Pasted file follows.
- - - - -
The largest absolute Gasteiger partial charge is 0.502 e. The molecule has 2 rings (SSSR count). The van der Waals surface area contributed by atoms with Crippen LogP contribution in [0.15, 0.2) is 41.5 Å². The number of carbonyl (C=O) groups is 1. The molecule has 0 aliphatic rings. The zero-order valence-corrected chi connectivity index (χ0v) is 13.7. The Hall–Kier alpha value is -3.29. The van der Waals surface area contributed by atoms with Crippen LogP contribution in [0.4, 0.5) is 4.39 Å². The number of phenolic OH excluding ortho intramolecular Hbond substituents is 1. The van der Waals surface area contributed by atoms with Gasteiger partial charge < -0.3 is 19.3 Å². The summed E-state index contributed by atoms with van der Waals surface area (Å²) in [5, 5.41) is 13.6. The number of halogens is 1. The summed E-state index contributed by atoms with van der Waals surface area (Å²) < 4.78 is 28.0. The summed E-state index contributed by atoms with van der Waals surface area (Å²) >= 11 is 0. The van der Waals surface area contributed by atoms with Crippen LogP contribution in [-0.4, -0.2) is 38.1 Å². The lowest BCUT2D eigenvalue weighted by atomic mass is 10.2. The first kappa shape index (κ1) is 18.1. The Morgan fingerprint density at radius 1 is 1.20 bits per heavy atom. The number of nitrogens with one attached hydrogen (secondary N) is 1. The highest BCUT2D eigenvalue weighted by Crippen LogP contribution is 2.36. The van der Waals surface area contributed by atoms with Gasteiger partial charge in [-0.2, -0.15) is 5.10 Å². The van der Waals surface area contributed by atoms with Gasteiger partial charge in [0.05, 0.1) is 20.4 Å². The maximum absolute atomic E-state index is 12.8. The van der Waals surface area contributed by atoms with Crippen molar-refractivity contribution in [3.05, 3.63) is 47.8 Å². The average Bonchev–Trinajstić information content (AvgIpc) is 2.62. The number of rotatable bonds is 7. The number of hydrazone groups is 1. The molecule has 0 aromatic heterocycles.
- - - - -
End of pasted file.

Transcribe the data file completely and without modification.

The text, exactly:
The largest absolute Gasteiger partial charge is 0.502 e. The molecule has 2 rings (SSSR count). The van der Waals surface area contributed by atoms with Crippen LogP contribution in [0.15, 0.2) is 41.5 Å². The number of carbonyl (C=O) groups is 1. The molecule has 0 aliphatic rings. The zero-order valence-corrected chi connectivity index (χ0v) is 13.7. The Hall–Kier alpha value is -3.29. The van der Waals surface area contributed by atoms with Crippen LogP contribution in [0.4, 0.5) is 4.39 Å². The number of phenolic OH excluding ortho intramolecular Hbond substituents is 1. The van der Waals surface area contributed by atoms with Gasteiger partial charge < -0.3 is 19.3 Å². The summed E-state index contributed by atoms with van der Waals surface area (Å²) in [5, 5.41) is 13.6. The number of halogens is 1. The summed E-state index contributed by atoms with van der Waals surface area (Å²) < 4.78 is 28.0. The summed E-state index contributed by atoms with van der Waals surface area (Å²) >= 11 is 0. The van der Waals surface area contributed by atoms with Crippen LogP contribution in [-0.4, -0.2) is 38.1 Å². The lowest BCUT2D eigenvalue weighted by atomic mass is 10.2. The first kappa shape index (κ1) is 18.1. The Morgan fingerprint density at radius 1 is 1.20 bits per heavy atom. The number of nitrogens with one attached hydrogen (secondary N) is 1. The highest BCUT2D eigenvalue weighted by Crippen LogP contribution is 2.36. The van der Waals surface area contributed by atoms with Gasteiger partial charge in [-0.2, -0.15) is 5.10 Å². The van der Waals surface area contributed by atoms with Gasteiger partial charge in [0.05, 0.1) is 20.4 Å². The maximum absolute atomic E-state index is 12.8. The van der Waals surface area contributed by atoms with Crippen molar-refractivity contribution in [3.05, 3.63) is 47.8 Å². The average Bonchev–Trinajstić information content (AvgIpc) is 2.62. The number of rotatable bonds is 7. The number of hydrazone groups is 1. The molecule has 0 aromatic heterocycles.